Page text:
Time was when football meant going to a decrepit stadium, being crushed on terraces, devouring a hamburger with onions that lacked anything approaching ham or burger but did have a considerable amount of watery onion, and being on the receiving end of violent tendencies that would result in the urgent need for dental treatment.
With the possible and unlucky exception of the latter, none of this now applies. Be you fan, supporter or however you choose to perceive yourself, football has long since acquired a degree of sophistication and luxury that occupies a very different universe to the past.
Contemporary or of the past, there is one thing that draws these eras together: the very notion of being a fan and of fan loyalty. All manner of privations were once tolerated in displaying and stating this loyalty. They have largely disappeared, but the notion of fandom has remained constant. Its ferocity may be less that of physical violence, but in the style of a meek and mild footballer who turns into a raging bull when he crosses the white line, so passing through the turnstiles converts meek and mild members of the public into beasts of torment, as also does Robbie Savage on 606 when he dares to suggest your club will get relegated. Passion, irrationality, love and hate: it's still all there, just that it's now shouted by a stockbroker called Justin with a posh voice.
Which is probably how many football clubs would like it to be on account of Justin having sufficient left over from the monthly finance repayment on the Porsche to be able to afford to actually go to a match. Moreover, Justin would have just the right profile for the market segmentation efforts of the club's commercial department, and he would share this, save for nationality, with his counterparts in China, the USA or pretty much any other part of the globe.
There is, however, some familiarity with how things once were, and it is to be found in lower divisions of leagues across Europe. The top clubs in the top divisions are primarily those who have acquired the Justins and the global images. For the vast majority of clubs, the notion of the brand is as distant today as it was in the good old days before the Justins and when a brand was something they put on a horse in Westerns.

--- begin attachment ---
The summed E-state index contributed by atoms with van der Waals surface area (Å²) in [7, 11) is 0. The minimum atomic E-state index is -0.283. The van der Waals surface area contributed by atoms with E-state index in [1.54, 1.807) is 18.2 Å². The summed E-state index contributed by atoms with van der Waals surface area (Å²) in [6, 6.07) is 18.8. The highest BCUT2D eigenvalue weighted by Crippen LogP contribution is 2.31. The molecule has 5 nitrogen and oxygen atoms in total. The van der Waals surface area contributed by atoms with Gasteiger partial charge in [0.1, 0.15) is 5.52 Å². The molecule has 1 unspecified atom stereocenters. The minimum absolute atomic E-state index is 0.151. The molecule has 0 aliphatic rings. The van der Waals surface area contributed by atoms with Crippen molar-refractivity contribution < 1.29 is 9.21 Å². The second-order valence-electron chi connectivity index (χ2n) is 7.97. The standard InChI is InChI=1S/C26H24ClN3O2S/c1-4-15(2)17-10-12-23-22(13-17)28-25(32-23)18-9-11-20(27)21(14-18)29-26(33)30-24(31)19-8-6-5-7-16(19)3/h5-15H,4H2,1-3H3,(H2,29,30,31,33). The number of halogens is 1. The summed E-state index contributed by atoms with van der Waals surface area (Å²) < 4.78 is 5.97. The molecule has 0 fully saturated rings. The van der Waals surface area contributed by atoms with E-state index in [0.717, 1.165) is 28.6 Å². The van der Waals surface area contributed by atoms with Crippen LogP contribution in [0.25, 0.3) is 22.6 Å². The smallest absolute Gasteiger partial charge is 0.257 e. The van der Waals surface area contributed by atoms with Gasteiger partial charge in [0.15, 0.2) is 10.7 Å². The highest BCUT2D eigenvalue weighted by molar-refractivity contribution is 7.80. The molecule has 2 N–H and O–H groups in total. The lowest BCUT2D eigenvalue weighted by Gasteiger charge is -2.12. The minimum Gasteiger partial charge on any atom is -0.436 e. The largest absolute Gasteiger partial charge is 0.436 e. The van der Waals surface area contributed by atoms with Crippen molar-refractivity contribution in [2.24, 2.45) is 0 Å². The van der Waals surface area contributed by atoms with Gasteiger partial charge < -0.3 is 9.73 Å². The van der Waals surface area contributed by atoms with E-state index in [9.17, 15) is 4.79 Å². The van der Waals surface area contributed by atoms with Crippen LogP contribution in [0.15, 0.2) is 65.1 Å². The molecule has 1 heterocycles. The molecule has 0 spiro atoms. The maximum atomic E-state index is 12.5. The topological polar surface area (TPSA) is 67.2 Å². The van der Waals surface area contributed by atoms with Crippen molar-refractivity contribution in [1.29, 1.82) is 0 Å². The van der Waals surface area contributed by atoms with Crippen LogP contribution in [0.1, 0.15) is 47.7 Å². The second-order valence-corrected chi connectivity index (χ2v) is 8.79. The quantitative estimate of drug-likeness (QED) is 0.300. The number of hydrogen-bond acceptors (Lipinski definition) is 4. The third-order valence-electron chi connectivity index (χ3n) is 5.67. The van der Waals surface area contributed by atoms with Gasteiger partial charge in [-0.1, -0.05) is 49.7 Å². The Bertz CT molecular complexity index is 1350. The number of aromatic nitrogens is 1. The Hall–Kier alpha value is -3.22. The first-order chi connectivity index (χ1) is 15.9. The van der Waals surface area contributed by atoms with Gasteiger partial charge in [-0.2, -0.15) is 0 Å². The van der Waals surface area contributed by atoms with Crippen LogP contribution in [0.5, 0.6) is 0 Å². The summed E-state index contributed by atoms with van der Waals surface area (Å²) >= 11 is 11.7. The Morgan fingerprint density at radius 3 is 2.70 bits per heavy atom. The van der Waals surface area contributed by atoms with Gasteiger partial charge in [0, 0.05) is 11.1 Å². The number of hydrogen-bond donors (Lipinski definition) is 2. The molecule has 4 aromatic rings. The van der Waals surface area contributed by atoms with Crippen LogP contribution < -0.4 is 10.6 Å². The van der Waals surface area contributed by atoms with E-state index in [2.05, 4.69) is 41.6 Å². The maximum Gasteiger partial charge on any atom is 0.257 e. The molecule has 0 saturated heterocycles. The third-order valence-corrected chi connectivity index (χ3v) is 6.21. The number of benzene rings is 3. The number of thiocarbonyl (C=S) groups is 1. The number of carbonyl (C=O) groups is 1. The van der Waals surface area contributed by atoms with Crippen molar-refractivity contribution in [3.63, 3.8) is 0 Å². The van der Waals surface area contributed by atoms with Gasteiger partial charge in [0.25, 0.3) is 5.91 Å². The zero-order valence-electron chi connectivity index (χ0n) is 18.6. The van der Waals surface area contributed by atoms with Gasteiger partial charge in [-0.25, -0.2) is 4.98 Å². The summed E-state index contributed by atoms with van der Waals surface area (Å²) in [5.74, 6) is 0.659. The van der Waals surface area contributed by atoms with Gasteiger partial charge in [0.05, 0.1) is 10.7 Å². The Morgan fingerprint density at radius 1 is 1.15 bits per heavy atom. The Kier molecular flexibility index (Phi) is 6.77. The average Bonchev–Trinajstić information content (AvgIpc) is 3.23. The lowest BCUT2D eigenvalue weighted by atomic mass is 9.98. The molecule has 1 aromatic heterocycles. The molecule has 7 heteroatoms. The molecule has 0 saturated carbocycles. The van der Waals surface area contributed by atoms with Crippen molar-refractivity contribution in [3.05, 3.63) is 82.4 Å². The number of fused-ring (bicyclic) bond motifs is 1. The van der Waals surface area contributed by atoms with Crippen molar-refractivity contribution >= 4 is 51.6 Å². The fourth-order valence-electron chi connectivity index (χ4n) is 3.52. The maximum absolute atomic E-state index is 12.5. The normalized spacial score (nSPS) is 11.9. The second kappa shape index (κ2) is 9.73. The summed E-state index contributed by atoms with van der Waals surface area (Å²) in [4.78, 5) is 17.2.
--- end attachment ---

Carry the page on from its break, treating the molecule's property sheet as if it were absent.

Ah yes, brand. There I was, only a few days ago, considering branding and its meaning in a Mallorcan context. There is now a further and somewhat unexpected reason to consider it. Real Mallorca is to be made into a brand. A worldwide brand.
Without wishing to rain on anyone's parade and also wishing every success for an endeavour that might bring great joy to Mallorca as a whole and not just for the football club, please excuse me if I am somewhat sceptical.
A football club's fans are loyal. It is this loyalty which forms the foundations of any club. To some extent, though, this loyalty - for the highly business-oriented clubs - has been eroded in the pursuit of a different type of loyalty. It is to the brand and is the product of successful marketing, allied to television sales, and it is very often in foreign lands, where there is not the same connection that exists in a home community or home country: not the same passionate instincts that have led and still lead fans to be not always totally rational and so utterly devoted.
There is a superficiality to branding. It was one I referred to it in that previous article. It is the marketing experience, the merchandising and so on. But behind truly successful brands there is a great deal more. In the case of a football club, it is, or should be, what it represents, what its values are and what it means to people.
The most successful football brand, as revealed by the Brand Finance Football report of 2014, is not Real Madrid or Manchester United, it is Bayern Munich. And the reasons why are not just because the team is successful. It has a tradition, one connected to Bavaria, and it embraces this, down to the occasional donning of Lederhosen and going to the beer festival. It has made a virtue of being different in various ways. It is also close to its loyal fans in treating them well through, for instance, low ticket prices. It is a club which stands for things. It has attributes which transcend mere success in competitions.
Fundamentally, only genuine success can make a global football brand, but the roots of this are much closer to home. For ambitions for Real Mallorca, the questions have to be asked. What does the club represent? What does it mean? I wonder if anyone other than a Mallorcan can provide such answers.
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